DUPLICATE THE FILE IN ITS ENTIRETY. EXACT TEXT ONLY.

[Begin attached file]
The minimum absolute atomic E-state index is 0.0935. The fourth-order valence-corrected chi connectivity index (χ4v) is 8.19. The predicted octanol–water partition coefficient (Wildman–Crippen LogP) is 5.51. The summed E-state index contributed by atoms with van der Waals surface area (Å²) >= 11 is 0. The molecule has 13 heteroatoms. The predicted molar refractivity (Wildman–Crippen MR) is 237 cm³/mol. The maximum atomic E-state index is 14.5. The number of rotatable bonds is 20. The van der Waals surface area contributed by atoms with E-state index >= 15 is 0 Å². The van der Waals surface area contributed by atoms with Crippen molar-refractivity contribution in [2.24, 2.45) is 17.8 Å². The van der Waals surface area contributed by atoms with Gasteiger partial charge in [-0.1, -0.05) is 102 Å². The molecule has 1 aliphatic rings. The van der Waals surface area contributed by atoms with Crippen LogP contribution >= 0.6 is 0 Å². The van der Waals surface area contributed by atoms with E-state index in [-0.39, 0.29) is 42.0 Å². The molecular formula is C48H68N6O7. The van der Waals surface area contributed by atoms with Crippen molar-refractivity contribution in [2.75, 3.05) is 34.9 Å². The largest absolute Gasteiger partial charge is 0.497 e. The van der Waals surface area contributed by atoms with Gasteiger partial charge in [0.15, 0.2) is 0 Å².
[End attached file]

The minimum absolute atomic E-state index is 0.0935. The fourth-order valence-corrected chi connectivity index (χ4v) is 8.19. The predicted octanol–water partition coefficient (Wildman–Crippen LogP) is 5.51. The summed E-state index contributed by atoms with van der Waals surface area (Å²) >= 11 is 0. The molecule has 13 heteroatoms. The predicted molar refractivity (Wildman–Crippen MR) is 237 cm³/mol. The maximum atomic E-state index is 14.5. The number of rotatable bonds is 20. The van der Waals surface area contributed by atoms with E-state index >= 15 is 0 Å². The van der Waals surface area contributed by atoms with Crippen molar-refractivity contribution in [2.24, 2.45) is 17.8 Å². The van der Waals surface area contributed by atoms with Gasteiger partial charge in [-0.1, -0.05) is 102 Å². The molecule has 1 aliphatic rings. The van der Waals surface area contributed by atoms with Crippen LogP contribution >= 0.6 is 0 Å². The van der Waals surface area contributed by atoms with E-state index in [-0.39, 0.29) is 42.0 Å². The molecular formula is C48H68N6O7. The van der Waals surface area contributed by atoms with Crippen molar-refractivity contribution in [2.75, 3.05) is 34.9 Å². The largest absolute Gasteiger partial charge is 0.497 e. The van der Waals surface area contributed by atoms with Gasteiger partial charge in [0.15, 0.2) is 0 Å².